Review: Al Zaytouna, Unto the Breach

Image: Al Zaytouna

Playing around with Shakespeare is always a dangerous game. Playing around with Shakespeare in a way which involves the words “contemporary” and “dance” is an even riskier game – one which is played a little too often. But to give completely deserved credit to Al Zaytouna, this is probably one of the first times that someone has attempted to perform Shakespeare in the medium of Palestinian dabke dance.

Unto The Breach fuses elements from Shakespeare’s Henry V with dabke to tell the modern story of the Chairman, a charismatic and Arafat-like figure who leads an uprising among Palestinians. As a whole, it feels like a series of experiments in storytelling.

Some fall flat – the chorus’s narration in adapted Shakespearian language manages to feel contrived in many places though the actress playing the chorus generally manages to pull it off. Others are extremely successful, such as when a long speech drawn straight from the play bursts straight into a chant of “revolution!” in Arabic, adding an immediacy to the words. The lack of any outright dialogue aside from these speeches generally works well. The moments of tension between the Chairman and his Israeli counterpart are palpable and occasionally verge on being sexual; the play of power and defiance between the two characters is brilliantly evoked without any dialogue being necessary. One scene consists simply of the two staring each other down, while the lyrics of the powerfully angry background music do the talking.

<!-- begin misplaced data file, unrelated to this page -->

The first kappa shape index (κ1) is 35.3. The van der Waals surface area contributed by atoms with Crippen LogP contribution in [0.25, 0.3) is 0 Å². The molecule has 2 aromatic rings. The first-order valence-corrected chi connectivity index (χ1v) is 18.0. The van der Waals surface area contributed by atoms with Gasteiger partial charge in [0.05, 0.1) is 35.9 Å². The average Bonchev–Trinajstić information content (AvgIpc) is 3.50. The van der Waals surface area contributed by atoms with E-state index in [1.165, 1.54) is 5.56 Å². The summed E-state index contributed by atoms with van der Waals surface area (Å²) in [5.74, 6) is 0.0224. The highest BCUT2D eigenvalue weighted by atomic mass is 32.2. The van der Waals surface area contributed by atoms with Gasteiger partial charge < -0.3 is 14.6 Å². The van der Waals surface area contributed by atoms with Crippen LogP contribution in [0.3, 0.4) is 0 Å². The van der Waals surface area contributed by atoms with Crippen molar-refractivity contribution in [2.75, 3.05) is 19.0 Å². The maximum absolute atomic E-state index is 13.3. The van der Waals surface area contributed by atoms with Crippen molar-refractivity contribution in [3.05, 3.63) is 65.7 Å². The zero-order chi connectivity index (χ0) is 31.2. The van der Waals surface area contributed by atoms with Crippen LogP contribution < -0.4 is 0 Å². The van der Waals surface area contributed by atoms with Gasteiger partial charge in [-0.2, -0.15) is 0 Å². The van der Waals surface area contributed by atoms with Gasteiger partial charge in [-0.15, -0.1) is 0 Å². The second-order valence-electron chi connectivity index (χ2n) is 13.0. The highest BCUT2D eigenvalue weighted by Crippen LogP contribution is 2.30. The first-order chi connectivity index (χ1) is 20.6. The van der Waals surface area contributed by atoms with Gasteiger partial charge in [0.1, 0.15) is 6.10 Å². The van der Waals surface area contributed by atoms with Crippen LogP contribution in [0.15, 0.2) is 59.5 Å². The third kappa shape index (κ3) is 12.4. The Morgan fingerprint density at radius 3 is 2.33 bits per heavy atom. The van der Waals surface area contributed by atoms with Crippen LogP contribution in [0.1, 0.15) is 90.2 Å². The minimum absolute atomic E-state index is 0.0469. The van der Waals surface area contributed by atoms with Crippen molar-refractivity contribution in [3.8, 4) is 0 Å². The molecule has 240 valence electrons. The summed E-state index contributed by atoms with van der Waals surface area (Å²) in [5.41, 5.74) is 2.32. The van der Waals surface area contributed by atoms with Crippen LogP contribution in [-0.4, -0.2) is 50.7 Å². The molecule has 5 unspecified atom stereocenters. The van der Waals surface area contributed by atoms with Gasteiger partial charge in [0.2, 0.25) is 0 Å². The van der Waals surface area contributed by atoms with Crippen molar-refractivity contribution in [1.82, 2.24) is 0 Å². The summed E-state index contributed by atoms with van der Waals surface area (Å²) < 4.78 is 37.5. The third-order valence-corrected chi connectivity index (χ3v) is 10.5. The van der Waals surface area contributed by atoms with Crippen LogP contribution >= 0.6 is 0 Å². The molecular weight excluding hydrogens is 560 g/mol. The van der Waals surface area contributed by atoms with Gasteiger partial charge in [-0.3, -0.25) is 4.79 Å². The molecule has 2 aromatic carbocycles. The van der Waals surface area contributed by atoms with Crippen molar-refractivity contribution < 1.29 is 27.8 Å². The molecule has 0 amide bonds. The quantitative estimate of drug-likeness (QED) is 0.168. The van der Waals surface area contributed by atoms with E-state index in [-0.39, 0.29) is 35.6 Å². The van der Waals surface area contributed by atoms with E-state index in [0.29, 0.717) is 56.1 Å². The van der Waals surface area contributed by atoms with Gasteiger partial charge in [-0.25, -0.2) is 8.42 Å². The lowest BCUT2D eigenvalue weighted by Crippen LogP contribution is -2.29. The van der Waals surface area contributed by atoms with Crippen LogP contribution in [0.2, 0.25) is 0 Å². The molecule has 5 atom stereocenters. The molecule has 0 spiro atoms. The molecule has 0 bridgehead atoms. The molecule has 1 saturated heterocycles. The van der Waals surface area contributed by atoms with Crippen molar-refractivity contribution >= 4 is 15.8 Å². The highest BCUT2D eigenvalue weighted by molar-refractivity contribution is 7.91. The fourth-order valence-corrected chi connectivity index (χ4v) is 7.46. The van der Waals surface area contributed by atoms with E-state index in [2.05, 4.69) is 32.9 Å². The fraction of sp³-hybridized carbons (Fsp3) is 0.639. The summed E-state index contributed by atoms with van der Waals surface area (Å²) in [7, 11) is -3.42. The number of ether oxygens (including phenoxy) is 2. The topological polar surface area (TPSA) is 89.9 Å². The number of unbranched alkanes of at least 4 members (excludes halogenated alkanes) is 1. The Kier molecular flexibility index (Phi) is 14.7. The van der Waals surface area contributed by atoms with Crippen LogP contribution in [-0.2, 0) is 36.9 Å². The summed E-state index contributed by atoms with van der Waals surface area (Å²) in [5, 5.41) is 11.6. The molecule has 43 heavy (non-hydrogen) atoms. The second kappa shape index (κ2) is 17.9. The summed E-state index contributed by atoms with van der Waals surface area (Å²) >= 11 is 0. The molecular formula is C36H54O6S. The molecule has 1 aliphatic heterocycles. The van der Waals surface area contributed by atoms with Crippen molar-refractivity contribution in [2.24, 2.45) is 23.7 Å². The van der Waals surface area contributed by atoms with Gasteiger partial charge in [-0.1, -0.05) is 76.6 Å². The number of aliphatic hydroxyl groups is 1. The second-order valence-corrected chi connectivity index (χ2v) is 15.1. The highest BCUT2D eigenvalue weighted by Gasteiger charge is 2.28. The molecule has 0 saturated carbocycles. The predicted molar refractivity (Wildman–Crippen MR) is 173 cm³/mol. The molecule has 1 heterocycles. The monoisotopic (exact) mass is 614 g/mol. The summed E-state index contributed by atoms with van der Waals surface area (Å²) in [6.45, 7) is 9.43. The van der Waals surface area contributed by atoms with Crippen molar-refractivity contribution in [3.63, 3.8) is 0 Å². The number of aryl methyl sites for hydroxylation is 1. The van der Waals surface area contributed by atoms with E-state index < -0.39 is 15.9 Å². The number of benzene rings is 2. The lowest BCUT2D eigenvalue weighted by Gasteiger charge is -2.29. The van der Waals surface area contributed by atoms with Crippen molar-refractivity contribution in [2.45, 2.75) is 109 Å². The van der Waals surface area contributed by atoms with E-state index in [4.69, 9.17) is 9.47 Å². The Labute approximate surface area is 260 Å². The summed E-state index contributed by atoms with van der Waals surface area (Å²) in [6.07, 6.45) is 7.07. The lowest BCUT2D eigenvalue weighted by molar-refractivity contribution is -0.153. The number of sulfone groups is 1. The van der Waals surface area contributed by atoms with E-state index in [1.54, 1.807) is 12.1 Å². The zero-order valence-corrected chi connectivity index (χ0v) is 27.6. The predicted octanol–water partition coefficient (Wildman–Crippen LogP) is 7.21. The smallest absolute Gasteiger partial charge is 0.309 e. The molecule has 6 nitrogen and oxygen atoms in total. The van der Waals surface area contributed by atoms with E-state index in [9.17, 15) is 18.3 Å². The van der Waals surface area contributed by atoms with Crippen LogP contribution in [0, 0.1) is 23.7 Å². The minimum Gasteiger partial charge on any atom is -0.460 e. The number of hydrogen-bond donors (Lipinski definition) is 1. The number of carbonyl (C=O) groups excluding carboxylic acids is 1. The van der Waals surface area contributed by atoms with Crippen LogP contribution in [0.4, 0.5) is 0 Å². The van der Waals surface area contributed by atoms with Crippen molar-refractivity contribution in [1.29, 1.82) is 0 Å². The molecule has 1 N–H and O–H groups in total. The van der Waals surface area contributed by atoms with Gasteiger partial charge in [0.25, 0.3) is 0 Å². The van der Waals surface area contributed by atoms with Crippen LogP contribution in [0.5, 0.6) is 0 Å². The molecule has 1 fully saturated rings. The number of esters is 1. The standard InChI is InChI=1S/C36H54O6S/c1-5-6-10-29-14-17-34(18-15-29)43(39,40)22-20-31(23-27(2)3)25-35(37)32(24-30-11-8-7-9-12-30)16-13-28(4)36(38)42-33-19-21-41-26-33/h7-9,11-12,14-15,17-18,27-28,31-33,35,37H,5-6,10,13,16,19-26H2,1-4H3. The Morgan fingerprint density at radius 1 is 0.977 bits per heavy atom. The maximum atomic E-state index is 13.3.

Yes, it’s risky and in places it’s awkward. But what carries the performance is that Al Zaytouna are brilliant dancers. Whether bringing out a traditional dabke for a wedding celebration or twisting and spinning in choreographed battlefield scenes, the dancers achieve something both visually stunning and emotionally powerful. They are doing modern and interesting things with the dabke, and this show should mark them out again as a group well worth watching.

Rosa Wild


About lapoderosa

At some point the fact that I sometimes get buses and end up in interesting places took the place of my personality

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